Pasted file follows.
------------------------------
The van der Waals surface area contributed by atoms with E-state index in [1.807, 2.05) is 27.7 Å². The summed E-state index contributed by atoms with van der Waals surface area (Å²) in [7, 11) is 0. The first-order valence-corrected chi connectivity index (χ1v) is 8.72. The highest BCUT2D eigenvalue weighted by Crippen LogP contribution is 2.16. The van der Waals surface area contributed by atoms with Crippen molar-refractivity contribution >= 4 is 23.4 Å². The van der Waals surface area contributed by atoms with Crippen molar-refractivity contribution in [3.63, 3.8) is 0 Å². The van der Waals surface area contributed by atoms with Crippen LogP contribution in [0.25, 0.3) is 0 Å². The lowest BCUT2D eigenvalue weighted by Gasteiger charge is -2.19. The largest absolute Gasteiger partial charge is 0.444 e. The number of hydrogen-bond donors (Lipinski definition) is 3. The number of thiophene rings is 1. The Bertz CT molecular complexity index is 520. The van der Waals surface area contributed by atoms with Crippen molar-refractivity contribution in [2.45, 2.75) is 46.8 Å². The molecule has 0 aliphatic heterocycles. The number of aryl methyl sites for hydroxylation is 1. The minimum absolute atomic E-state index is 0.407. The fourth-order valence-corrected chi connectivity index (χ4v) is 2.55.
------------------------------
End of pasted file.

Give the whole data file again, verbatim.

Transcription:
The van der Waals surface area contributed by atoms with E-state index in [1.807, 2.05) is 27.7 Å². The summed E-state index contributed by atoms with van der Waals surface area (Å²) in [7, 11) is 0. The first-order valence-corrected chi connectivity index (χ1v) is 8.72. The highest BCUT2D eigenvalue weighted by Crippen LogP contribution is 2.16. The van der Waals surface area contributed by atoms with Crippen molar-refractivity contribution >= 4 is 23.4 Å². The van der Waals surface area contributed by atoms with Crippen molar-refractivity contribution in [3.63, 3.8) is 0 Å². The van der Waals surface area contributed by atoms with Crippen LogP contribution in [0.25, 0.3) is 0 Å². The lowest BCUT2D eigenvalue weighted by Gasteiger charge is -2.19. The largest absolute Gasteiger partial charge is 0.444 e. The number of hydrogen-bond donors (Lipinski definition) is 3. The number of thiophene rings is 1. The Bertz CT molecular complexity index is 520. The van der Waals surface area contributed by atoms with Crippen molar-refractivity contribution in [2.45, 2.75) is 46.8 Å². The molecule has 0 aliphatic heterocycles. The number of aryl methyl sites for hydroxylation is 1. The minimum absolute atomic E-state index is 0.407. The fourth-order valence-corrected chi connectivity index (χ4v) is 2.55.